“You wanna fly, you got to give up the shit that weighs you down.” ~ Toni Morrison, Song of Solomon
I had a massage today, a gift from a dear friend.
As the gentle, competent therapist worked on the tension in my back and shoulders, we were silent.
I liked it that way.
Not because I wanted to think, but because I did not want to think. I did not want to worry, distract myself with trivia or plan. I wanted not to think at all.
I have lived too much in my head for nearly two years, my body bearing the brunt of an incredible series of losses, tensions and shocks. I struggled to free my mind in meditation, but it had never been harder to watch thoughts go past without stepping into their tangled stories. I was a beginner again, on the cushion.
I also became, literally, inflexible. I could no longer bend easily at the waist and touch the ground with flat palms. I could not get through even the gentlest “regular” series of asanas without agony. I could not turn over in bed without feeling that a hand gripped me just above the sacrum.
I did not willingly think of sex, dancing, or going for a long walk.
I could not get past my head, where I was living behind tightly locked doors. It was a very busy place, all up in there.
My body was really just a problem, like an abandoned building with asbestos in the walls. Things hurt, things didn’t work, it got too tired too fast and made me feel old. I didn’t want to die, exactly, but I wanted to feel better by fiat. I ate right, I followed all doctor’s orders, and so I should be healthy.
(My body was a jankety, ratchet cheat, and I kind of really hated it).
For the first part of the massage I tried not to think. I tried, actually, to be entirely present with what was happening, the hands unravelling my shoulders, my back, my neck. I kept finding myself in the middle of a mental tirade about some past injustice, or making plans, or wondering if my back looked as fat as I suspected it did.
As I do in meditation, I kept bringing myself back, but it was a struggle.
Then, just after I turned over on my back, these words appeared like a sign in my brain: “lay your burdens down.”
Lay your burdens down.
I thought about the things that had haunted me, bedeviled me, and been constantly on my mind (and in my shoulders and my back) for so many months. It was an impressive list. It doesn’t matter what’s on it; everybody’s got their own stuff.
I thought about the artificial distance between my brain and my body, the damage done to this sturdy, serviceable vessel that never deserted me no matter how I neglected it, judged it or piled on it psychic burdens too painful to keep in the prison of my head.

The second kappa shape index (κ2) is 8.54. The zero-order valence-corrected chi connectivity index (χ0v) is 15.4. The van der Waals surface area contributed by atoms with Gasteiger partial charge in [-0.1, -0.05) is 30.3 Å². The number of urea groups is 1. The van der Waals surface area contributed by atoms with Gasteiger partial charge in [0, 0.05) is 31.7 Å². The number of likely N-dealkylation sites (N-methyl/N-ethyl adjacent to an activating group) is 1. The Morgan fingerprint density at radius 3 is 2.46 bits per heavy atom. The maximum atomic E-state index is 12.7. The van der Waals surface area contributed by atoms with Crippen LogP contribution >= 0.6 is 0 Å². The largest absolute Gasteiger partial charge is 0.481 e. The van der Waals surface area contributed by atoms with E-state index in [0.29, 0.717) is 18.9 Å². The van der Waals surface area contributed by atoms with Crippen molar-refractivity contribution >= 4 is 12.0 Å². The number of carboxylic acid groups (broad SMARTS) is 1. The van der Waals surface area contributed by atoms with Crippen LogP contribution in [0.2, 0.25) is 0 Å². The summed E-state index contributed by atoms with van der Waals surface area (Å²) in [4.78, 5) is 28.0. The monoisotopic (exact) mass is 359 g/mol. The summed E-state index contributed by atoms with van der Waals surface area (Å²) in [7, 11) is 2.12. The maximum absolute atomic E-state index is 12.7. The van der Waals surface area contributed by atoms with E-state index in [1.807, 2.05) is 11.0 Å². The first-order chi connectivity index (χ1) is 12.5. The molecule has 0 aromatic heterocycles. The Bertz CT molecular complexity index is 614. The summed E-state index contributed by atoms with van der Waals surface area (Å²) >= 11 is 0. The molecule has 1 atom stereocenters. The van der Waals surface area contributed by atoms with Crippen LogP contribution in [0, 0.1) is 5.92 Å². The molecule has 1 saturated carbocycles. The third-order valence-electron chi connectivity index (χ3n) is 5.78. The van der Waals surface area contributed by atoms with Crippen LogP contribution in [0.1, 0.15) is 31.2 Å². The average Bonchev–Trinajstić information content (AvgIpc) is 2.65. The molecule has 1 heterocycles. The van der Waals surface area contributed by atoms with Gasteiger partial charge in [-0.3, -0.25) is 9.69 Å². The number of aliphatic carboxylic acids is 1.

It had become a dumping ground, my poor body, un-loved, un-cosseted, under-used…abused, actually. Because bodies need to dance, they need to rest deeply, work hard and be touched by loving hands, fragrant oils and ocean water.
Our bodies give us so much, if we listen to them—that heaviness in the chest that means it’s time to cry, and the eventual ease that means that particular storm has ended. The plummeting gut and sweaty palms that cry for comfort and support in the face of fear.
I had ignored all of that, or made faint stabs at reparation followed by self-recrimination when I could really do the yoga, or the meditation was half-assed, or I just couldn’t open to the person trying to comfort me. It was my fault, I was a bad Buddhist, an inadequate and fat old yogi and a disingenuous friend.
It was a heavy burden, a mess, a source of shame and limitation and real, physical pain.
But I could put it down. All of it.
As the therapist made long strokes up the sides of my neck, something broke loose: I was the neck, I was her hand, and I was the warm tingle where they connected.
I was in my body, I was not thinking, and when I did think, I thought about dancing. Which is crazy because I don’t, I can’t, I won’t
But I could?
I imagined being one of those people who could move their hips just right, sexy, grounded, not thinking but moving from instinct. I have always hated dancing even when I am alone (take that in: even when I am alone) because my mind is so keenly aware of my physical awkwardness, my fatness, unsexiness, frizzy-haired ridiculousness.
What if somebody looked in the window and saw me jerking around, sweaty and flushed?
I could lay that burden down.
I could live in my body, my trustworthy body that would always tell me truth about where I was, and how I was without benefit of drama or byzantine stories about why things happened or what might happen next.
I could love my body with the gentlest of yoga practice as I heal from carrying such heavy weight. I could have more massages to set myself free. I could
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Editor: Renée Picard
Photo: Wikimedia Commons
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